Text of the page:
PARLIAMENT: Sections of lawmakers yesterday opposed the extension of the ban on the production of liquor in plastic bags known as sachets.
The MPs, including Kitgum Woman MP Margaret Lamwaka (NRM), Gulu Woman MP Betty Aol Ocan (FDC) and Mitooma Woman MP Jovah Kamateeka (NRM), argued that this kind of alcohol has broken the family institution.
The legislators argued that the wreckage was manifested in the abdication of family duties by drunkard men, with some failing to fulfill conjugal rights of their wives.
“Many children have dropped out of school because their fathers cannot pay school fees, but to make it worse, the men are not functioning,” argued Ms Lamwaka.
In her support, Ms Aol argued that, “the families have lost their pillars, people are going completely astray. Taking the ultimatum to 2019 is a disaster to our people.”
The argument followed a statement by Ms Amelia Kyambadde, the minister for Trade, Industry and Cooperatives on the implementation of the ban on alcoholic drinks packaged in sachets.
The minister indicated that the ban that was slated to take effect in September 2017 had been extended to March 2019.
Upe County MP Mr Kipterit Christopher Akorikimoi told Parliament that the consumption of sachet-waragi had taken away the virility of men in his constituency in Amudat district, leaving many women languishing in agony.
This, Mr Kipterit argued, was as a result of additive substances that make the liquor more powerful.
“We need to act to save the country from an ailing population fall; men are too weak as a result of consuming this waragi (liquor) and they can no longer perform,” he cried out.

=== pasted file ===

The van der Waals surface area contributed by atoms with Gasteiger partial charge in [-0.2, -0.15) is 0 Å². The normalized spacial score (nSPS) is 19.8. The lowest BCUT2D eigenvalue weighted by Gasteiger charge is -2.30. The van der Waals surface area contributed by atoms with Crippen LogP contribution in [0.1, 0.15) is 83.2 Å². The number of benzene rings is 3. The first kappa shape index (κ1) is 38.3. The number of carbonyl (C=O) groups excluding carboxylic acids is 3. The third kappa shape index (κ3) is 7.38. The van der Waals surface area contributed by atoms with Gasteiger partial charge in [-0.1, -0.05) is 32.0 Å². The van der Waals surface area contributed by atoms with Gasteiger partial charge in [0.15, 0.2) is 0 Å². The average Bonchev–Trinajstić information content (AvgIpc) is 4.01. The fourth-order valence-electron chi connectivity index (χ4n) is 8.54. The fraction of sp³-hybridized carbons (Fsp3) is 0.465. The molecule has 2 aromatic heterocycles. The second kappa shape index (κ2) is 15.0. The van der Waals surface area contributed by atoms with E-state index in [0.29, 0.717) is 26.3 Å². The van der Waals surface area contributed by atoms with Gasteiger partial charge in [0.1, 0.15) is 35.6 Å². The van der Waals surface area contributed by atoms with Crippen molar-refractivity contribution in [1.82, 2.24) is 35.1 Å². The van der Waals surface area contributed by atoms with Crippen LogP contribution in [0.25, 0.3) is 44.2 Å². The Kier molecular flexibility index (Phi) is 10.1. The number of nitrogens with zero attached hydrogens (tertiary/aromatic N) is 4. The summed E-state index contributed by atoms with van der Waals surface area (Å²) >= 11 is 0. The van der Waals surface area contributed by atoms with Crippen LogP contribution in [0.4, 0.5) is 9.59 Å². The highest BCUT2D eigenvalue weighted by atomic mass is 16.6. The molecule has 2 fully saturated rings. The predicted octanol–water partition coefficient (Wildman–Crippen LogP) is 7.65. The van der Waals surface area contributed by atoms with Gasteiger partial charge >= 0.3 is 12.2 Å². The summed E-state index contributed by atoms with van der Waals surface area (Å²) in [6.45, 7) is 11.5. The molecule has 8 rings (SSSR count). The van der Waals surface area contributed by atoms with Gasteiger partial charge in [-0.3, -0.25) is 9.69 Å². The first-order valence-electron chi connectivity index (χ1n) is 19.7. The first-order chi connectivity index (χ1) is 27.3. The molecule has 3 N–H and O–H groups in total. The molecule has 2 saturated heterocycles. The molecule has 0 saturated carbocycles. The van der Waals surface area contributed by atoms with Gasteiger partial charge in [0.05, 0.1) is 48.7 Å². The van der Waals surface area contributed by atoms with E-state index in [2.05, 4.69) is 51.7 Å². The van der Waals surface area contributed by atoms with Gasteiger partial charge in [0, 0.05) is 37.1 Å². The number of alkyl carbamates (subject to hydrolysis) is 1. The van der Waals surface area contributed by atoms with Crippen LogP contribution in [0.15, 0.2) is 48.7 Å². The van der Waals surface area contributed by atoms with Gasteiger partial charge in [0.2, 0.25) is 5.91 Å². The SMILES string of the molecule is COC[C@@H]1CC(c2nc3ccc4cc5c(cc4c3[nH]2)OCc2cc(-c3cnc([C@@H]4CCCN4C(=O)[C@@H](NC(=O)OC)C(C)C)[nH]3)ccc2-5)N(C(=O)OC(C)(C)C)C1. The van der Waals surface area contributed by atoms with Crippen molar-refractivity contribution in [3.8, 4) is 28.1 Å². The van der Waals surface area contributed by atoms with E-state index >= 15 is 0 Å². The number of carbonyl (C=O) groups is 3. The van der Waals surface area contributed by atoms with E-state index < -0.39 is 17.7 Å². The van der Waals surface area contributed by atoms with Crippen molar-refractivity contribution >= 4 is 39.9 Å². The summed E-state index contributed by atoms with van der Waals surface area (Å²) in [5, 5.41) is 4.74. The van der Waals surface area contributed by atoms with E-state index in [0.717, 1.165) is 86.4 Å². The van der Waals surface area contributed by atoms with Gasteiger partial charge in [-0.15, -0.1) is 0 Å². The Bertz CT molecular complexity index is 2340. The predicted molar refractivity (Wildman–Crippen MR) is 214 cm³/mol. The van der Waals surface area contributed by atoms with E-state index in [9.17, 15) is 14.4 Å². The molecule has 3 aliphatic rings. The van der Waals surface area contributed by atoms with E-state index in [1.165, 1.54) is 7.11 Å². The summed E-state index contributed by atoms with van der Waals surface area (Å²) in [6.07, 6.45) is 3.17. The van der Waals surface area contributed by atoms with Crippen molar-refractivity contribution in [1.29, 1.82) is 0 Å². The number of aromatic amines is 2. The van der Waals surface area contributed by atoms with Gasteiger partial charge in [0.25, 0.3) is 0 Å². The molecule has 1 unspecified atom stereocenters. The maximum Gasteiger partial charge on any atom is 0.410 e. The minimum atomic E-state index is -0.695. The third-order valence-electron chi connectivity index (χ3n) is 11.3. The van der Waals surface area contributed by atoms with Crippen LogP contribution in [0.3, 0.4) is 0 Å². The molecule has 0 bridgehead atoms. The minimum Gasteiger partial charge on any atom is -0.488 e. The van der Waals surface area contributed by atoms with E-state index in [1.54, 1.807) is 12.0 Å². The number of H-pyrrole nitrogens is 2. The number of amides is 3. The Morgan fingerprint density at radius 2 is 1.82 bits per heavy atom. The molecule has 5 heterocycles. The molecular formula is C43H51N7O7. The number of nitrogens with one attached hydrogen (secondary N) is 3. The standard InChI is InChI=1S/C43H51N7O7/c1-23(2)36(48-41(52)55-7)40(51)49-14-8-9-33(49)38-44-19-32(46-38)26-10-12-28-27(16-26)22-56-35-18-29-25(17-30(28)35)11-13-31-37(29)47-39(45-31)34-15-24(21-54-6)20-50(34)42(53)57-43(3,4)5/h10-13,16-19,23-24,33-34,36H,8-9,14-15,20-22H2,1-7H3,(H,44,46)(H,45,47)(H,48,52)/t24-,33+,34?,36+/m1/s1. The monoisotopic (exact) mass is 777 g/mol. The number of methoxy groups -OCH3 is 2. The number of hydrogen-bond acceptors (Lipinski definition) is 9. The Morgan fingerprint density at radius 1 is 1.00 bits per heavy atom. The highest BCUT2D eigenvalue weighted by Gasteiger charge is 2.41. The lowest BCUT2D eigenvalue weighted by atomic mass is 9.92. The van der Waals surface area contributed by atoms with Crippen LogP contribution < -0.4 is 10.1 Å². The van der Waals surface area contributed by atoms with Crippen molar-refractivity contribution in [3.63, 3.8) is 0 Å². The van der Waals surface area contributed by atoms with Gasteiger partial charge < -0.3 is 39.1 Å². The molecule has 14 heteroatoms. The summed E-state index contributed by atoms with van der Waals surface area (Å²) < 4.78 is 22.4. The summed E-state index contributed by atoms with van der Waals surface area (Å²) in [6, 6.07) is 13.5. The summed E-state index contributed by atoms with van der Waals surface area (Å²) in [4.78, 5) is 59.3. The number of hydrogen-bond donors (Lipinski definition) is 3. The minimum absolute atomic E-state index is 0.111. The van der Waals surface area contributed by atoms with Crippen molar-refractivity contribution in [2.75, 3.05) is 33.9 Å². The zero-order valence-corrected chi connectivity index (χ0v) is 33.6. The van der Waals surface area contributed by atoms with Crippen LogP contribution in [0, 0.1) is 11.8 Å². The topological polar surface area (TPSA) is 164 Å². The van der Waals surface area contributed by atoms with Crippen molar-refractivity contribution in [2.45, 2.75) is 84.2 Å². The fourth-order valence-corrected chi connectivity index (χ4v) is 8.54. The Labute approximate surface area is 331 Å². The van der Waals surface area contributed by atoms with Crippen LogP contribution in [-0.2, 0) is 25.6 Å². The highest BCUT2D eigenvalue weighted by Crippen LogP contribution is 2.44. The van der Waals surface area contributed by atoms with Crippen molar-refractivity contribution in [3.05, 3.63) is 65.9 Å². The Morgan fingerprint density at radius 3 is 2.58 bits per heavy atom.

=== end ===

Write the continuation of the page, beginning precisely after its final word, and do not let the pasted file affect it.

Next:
Meanwhile the Speaker Rebecca Kadaga sat quietly as she struggled to hold her laughter. Her teary eyes betrayed her emotions before she burst out laughing.
Many other MPs called for a total ban on the production of cheap alcohol but the speaker cautioned that a total ban would breed unemployment and crime.
However, Betty Aol argued that parliament should pay attention to the plight of its people whose lives stand at risk of intoxication rather focusing on creating employment.
She insisted that priority needs to be put on a healthy population.
“If we think we are creating employment for our youths who produce the sachets, we are killing our own population,” Ms Aol said.
She further said that for this to be attained, there was need for a comprehensive undertaking.
She stressed that although the production and consumption of alcohol in sachets had been outlawed through an ordinance in her district Gulu, the content was smuggled from neighboring districts.
Meanwhile, Maj Gen Pecos Kuteesa (UPDF) challenged the lawmakers on the absence of enforcement mechanisms. He argued that whereas parliament has made several recommendations, most of them remain on paper.
By close of business, the House tasked the minister to fast track the tabling of prohibitive bills related to alcohol production, use and packaging.